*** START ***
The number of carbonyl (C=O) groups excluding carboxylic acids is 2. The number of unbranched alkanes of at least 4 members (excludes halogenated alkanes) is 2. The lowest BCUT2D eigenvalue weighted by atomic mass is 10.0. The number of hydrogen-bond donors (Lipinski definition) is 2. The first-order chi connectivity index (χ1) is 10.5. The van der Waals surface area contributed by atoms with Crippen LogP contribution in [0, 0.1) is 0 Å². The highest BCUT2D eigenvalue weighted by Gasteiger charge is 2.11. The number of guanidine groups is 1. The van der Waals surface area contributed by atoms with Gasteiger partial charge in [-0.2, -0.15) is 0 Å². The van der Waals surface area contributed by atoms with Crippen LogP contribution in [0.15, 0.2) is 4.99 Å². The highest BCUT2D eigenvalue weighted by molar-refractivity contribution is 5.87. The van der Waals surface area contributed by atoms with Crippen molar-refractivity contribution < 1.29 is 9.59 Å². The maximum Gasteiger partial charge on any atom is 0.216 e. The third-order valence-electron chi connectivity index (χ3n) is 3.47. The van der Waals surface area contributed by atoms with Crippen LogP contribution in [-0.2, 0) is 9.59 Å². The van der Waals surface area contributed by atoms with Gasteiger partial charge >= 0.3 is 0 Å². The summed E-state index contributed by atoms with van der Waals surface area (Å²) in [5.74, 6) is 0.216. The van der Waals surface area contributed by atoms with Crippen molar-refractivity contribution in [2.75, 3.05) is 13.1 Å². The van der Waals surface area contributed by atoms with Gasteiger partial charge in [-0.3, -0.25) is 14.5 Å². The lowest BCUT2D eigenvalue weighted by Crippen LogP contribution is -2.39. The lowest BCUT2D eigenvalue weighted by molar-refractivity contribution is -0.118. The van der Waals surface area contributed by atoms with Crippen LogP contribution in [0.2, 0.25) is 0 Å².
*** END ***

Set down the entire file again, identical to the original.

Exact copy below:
The number of carbonyl (C=O) groups excluding carboxylic acids is 2. The number of unbranched alkanes of at least 4 members (excludes halogenated alkanes) is 2. The lowest BCUT2D eigenvalue weighted by atomic mass is 10.0. The number of hydrogen-bond donors (Lipinski definition) is 2. The first-order chi connectivity index (χ1) is 10.5. The van der Waals surface area contributed by atoms with Crippen LogP contribution in [0, 0.1) is 0 Å². The highest BCUT2D eigenvalue weighted by Gasteiger charge is 2.11. The number of guanidine groups is 1. The van der Waals surface area contributed by atoms with Gasteiger partial charge in [-0.2, -0.15) is 0 Å². The van der Waals surface area contributed by atoms with Crippen LogP contribution in [0.15, 0.2) is 4.99 Å². The highest BCUT2D eigenvalue weighted by molar-refractivity contribution is 5.87. The van der Waals surface area contributed by atoms with Crippen molar-refractivity contribution < 1.29 is 9.59 Å². The maximum Gasteiger partial charge on any atom is 0.216 e. The third-order valence-electron chi connectivity index (χ3n) is 3.47. The van der Waals surface area contributed by atoms with Crippen LogP contribution in [-0.2, 0) is 9.59 Å². The van der Waals surface area contributed by atoms with Gasteiger partial charge >= 0.3 is 0 Å². The summed E-state index contributed by atoms with van der Waals surface area (Å²) in [5.74, 6) is 0.216. The van der Waals surface area contributed by atoms with Crippen molar-refractivity contribution in [2.75, 3.05) is 13.1 Å². The van der Waals surface area contributed by atoms with Gasteiger partial charge in [-0.3, -0.25) is 14.5 Å². The lowest BCUT2D eigenvalue weighted by Crippen LogP contribution is -2.39. The lowest BCUT2D eigenvalue weighted by molar-refractivity contribution is -0.118. The van der Waals surface area contributed by atoms with Crippen LogP contribution in [0.2, 0.25) is 0 Å².